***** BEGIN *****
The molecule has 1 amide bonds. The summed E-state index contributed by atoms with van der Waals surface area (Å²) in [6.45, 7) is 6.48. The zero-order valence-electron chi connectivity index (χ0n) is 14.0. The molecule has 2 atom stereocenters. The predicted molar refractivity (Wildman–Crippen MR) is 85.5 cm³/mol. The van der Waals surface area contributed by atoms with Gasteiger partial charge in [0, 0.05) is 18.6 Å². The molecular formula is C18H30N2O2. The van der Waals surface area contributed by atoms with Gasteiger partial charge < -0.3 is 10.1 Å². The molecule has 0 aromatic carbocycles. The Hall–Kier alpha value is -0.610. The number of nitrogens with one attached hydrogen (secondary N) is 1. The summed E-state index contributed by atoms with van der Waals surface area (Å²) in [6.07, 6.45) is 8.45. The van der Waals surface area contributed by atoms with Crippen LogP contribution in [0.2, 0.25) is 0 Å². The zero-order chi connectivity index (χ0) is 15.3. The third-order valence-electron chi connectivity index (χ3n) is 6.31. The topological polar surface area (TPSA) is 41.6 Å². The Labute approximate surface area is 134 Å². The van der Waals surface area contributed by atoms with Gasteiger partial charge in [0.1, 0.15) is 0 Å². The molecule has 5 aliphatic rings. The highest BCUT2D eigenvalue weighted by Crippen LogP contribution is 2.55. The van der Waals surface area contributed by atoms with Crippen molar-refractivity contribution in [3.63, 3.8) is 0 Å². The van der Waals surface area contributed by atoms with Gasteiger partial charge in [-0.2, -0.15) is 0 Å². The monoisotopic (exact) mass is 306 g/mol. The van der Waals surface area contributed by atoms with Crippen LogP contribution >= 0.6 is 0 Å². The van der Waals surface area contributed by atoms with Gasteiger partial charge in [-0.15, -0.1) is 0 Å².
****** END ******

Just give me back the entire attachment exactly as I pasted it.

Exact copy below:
The molecule has 1 amide bonds. The summed E-state index contributed by atoms with van der Waals surface area (Å²) in [6.45, 7) is 6.48. The zero-order valence-electron chi connectivity index (χ0n) is 14.0. The molecule has 2 atom stereocenters. The predicted molar refractivity (Wildman–Crippen MR) is 85.5 cm³/mol. The van der Waals surface area contributed by atoms with Gasteiger partial charge in [0, 0.05) is 18.6 Å². The molecular formula is C18H30N2O2. The van der Waals surface area contributed by atoms with Gasteiger partial charge < -0.3 is 10.1 Å². The molecule has 0 aromatic carbocycles. The Hall–Kier alpha value is -0.610. The number of nitrogens with one attached hydrogen (secondary N) is 1. The summed E-state index contributed by atoms with van der Waals surface area (Å²) in [6.07, 6.45) is 8.45. The van der Waals surface area contributed by atoms with Crippen LogP contribution in [0.2, 0.25) is 0 Å². The zero-order chi connectivity index (χ0) is 15.3. The third-order valence-electron chi connectivity index (χ3n) is 6.31. The topological polar surface area (TPSA) is 41.6 Å². The Labute approximate surface area is 134 Å². The van der Waals surface area contributed by atoms with Gasteiger partial charge in [0.1, 0.15) is 0 Å². The molecule has 5 aliphatic rings. The highest BCUT2D eigenvalue weighted by Crippen LogP contribution is 2.55. The van der Waals surface area contributed by atoms with Crippen molar-refractivity contribution in [3.63, 3.8) is 0 Å². The van der Waals surface area contributed by atoms with Gasteiger partial charge in [-0.2, -0.15) is 0 Å². The monoisotopic (exact) mass is 306 g/mol. The van der Waals surface area contributed by atoms with Crippen LogP contribution >= 0.6 is 0 Å². The van der Waals surface area contributed by atoms with Gasteiger partial charge in [-0.15, -0.1) is 0 Å².